Watching for the kingfisher

One of several signs in the Trap Grounds
The Trap Grounds kingfishers are renowned enough to have an entire nearby mural dedicated to them, in spite of their somewhat reclusive nature and rare appearances. They are also - despite their brilliant plumage - masters of camouflage. Sometimes I've caught the briefest glimpse of bright orange and blue, only for it to disappear, within a second, into the surrounding foliage, leaving me staring intently and with receding hope of a reappearance, wondering how such glaring, vivid colours can merge so successfully into greenness. I've never yet been privileged with a sighting of a kingfisher contentedly on his perch or diving for fish; but then, I've never spent hours waiting and winning his trust and favour. But there was one evening, a month or so ago, when I was blessed with a triple sighting; one evening when I'd had a rough day, and, feeling disgruntled, had decided that a quick walk in the evening sun might do me good.

I wandered by Swan Pond, reflecting that the swans - creatures of habit - were unlikely to be there at this time, and all I'd see would be coots and moorhens. And then, as I approached, I saw it... that flash of iridescent blue, flying towards the overhanging willow from which - I suddenly remembered - others had seen the kingfisher dive. A surge of joy and lightness coursed through me, even as I stood immobile, focussed on the branches into which he had disappeared. How could such beatitude be possible, in the midst of my now dispelling grumpiness?

And then, several minutes later, bright blue wings circled the tree and vanished into the greenery, seemingly changing colour in the process. In the space of those few minutes I'd seen more kingfisher than in the previous six months! I continued on my walk, my spirit lifted, just as the pictured sign promises. On my way back, on a whim, I headed back towards Swan Pond... arriving just in time to see radiant blue wings, launching themselves and skimming low over the reed beds, flying into the distance. Three times in something like thirty minutes!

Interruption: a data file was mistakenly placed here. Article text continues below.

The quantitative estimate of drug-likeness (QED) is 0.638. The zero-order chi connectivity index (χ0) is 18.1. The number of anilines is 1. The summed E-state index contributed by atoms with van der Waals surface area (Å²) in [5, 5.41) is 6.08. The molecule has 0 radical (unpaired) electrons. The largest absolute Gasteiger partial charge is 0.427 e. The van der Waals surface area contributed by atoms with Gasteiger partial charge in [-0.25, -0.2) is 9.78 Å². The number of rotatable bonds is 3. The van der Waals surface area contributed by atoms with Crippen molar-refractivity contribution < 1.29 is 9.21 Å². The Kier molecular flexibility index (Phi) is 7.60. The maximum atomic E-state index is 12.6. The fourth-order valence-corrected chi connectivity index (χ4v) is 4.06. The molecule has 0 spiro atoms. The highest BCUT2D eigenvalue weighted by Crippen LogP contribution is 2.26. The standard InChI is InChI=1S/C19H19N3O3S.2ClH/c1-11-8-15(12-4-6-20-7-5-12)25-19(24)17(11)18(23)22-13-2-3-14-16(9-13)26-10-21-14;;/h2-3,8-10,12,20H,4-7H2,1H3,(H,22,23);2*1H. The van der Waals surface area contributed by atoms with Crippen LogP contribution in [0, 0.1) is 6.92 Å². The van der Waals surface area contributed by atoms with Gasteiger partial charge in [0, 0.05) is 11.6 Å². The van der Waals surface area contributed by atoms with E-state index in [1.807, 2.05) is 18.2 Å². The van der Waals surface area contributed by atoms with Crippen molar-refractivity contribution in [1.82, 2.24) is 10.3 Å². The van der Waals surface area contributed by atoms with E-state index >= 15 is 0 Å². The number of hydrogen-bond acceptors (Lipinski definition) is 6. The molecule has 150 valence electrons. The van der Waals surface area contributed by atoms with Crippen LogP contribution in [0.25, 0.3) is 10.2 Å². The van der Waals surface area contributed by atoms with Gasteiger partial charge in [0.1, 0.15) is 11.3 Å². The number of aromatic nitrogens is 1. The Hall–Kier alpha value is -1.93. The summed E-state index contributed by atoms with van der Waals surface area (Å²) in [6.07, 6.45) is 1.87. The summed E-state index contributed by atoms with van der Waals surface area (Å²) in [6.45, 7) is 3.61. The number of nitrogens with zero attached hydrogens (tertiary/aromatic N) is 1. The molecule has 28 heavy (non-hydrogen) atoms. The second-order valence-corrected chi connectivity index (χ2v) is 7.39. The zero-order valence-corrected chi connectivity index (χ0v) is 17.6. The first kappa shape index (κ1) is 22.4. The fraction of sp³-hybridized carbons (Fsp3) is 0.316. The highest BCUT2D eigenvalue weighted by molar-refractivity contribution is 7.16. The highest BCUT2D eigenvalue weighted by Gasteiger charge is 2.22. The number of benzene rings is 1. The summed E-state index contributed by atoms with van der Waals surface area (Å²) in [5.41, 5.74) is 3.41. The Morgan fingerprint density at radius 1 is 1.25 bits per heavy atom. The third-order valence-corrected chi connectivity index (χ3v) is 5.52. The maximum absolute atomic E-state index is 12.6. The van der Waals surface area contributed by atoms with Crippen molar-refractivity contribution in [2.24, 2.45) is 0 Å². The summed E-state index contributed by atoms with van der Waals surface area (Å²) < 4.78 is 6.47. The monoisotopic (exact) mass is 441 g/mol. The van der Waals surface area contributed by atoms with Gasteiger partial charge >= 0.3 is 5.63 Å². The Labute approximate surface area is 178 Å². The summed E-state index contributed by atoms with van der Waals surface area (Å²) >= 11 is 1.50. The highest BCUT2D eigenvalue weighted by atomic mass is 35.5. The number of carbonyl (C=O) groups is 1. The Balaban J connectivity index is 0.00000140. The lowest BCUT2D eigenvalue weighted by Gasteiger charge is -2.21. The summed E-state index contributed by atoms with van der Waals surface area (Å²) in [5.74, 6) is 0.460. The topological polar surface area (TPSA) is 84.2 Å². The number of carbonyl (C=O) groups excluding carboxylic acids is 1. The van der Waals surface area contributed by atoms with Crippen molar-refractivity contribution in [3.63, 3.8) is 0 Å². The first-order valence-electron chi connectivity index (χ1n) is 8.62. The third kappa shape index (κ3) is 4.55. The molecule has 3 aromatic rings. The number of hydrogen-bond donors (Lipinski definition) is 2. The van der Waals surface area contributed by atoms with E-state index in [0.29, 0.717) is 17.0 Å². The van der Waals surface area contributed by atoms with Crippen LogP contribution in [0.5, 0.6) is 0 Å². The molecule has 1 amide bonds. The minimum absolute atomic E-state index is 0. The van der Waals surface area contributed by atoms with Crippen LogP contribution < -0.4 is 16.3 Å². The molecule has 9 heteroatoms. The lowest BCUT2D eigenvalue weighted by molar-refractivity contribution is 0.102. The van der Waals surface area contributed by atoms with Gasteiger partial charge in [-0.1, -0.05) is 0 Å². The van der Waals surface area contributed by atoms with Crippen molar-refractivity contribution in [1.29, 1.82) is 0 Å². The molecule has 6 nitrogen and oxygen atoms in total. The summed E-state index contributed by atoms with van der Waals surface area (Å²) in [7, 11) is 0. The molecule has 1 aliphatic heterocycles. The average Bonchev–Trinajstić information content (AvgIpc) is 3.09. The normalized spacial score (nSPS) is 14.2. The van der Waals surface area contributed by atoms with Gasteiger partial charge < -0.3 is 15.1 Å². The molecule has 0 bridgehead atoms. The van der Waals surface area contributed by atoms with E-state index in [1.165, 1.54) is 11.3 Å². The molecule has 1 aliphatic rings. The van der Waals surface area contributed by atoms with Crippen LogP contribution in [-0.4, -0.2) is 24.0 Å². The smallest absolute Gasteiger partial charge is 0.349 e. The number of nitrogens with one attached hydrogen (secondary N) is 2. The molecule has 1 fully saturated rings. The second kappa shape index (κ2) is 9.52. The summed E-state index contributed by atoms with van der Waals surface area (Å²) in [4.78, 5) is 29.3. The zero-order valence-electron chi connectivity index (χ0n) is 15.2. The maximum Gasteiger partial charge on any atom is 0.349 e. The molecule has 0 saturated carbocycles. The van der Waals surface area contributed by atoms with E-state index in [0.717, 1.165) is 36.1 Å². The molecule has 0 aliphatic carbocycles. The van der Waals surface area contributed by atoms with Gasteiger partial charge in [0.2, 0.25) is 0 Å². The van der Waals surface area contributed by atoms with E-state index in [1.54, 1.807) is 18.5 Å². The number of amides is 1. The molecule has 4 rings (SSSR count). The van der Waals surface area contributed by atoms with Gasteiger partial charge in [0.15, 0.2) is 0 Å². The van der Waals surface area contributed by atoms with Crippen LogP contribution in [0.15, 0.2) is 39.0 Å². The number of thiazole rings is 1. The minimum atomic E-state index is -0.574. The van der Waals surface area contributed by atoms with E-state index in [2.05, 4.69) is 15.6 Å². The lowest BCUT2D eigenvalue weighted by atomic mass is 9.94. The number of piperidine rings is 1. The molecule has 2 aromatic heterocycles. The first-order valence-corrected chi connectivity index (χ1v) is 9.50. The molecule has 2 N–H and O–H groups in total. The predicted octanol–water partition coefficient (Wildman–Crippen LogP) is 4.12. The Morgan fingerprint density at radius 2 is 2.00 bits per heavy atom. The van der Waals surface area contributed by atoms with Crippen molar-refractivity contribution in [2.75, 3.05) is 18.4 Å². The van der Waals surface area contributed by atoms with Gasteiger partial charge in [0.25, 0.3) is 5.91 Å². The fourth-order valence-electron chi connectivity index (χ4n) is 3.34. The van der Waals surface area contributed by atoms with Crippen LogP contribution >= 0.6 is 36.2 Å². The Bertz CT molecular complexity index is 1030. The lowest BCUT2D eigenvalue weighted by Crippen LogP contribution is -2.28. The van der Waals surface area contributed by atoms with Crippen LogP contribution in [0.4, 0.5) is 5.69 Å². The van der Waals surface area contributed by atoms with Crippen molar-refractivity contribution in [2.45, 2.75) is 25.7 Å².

Of course, the kingfisher wasn't there the following evening, or the evening after, or indeed any day or evening since. And why should he be? He has his own life to lead, his own needs to respond to; my desire to gaze at him and take photos and be able to say I've seen him dive for fish isn't his prime concern. And as I come to the end of my time here in Oxford I know I'm unlikely to have that joy; but I also know that seeing the kingfisher isn't my only reason for visiting the Trap Grounds. Nevertheless, I stop by the bird hide, Swan Pond and elsewhere; stop and watch and wait. And I recall a poem by Ann Lewin, and ponder the precision of her analogy.

Prayer is like watching for the
Kingfisher. All you can do is
Be where he is likely to appear, and
Wait.
Often, nothing much happens;
There is space, silence and
Expectancy.
No visible sign, only the
Knowledge that he’s been there
And may come again.
Seeing or not seeing cease to matter,
You have been prepared.
But sometimes, when you’ve almost
Stopped expecting it, a flash of brightness
Gives encouragement.

Yes, there is a rightness to this analogy, but there is also a fundamental difference. Seeing or not seeing do not matter - have never mattered. The rare brightness is lovely to behold and to experience, but it is not the reason why I pray. I pray simply to spend time with God, not to wait for spirit-lifting sightings, gratuitously lovely though they are. Even without them, I know God's presence and God's love: it is within and around, in the small, dull and colourless as much as in the iridescent; in the often overlooked and ordinary, as much as in the more dazzling and breathtaking. My knowledge is not that God has been there and may come again, but that he is here, and always will be. This is my encouragement, my joy; and for this I feel immense gratitude.

Mural under the Frenchay Road bridge, Oxford canal
(by the entrance to the Trap Grounds)

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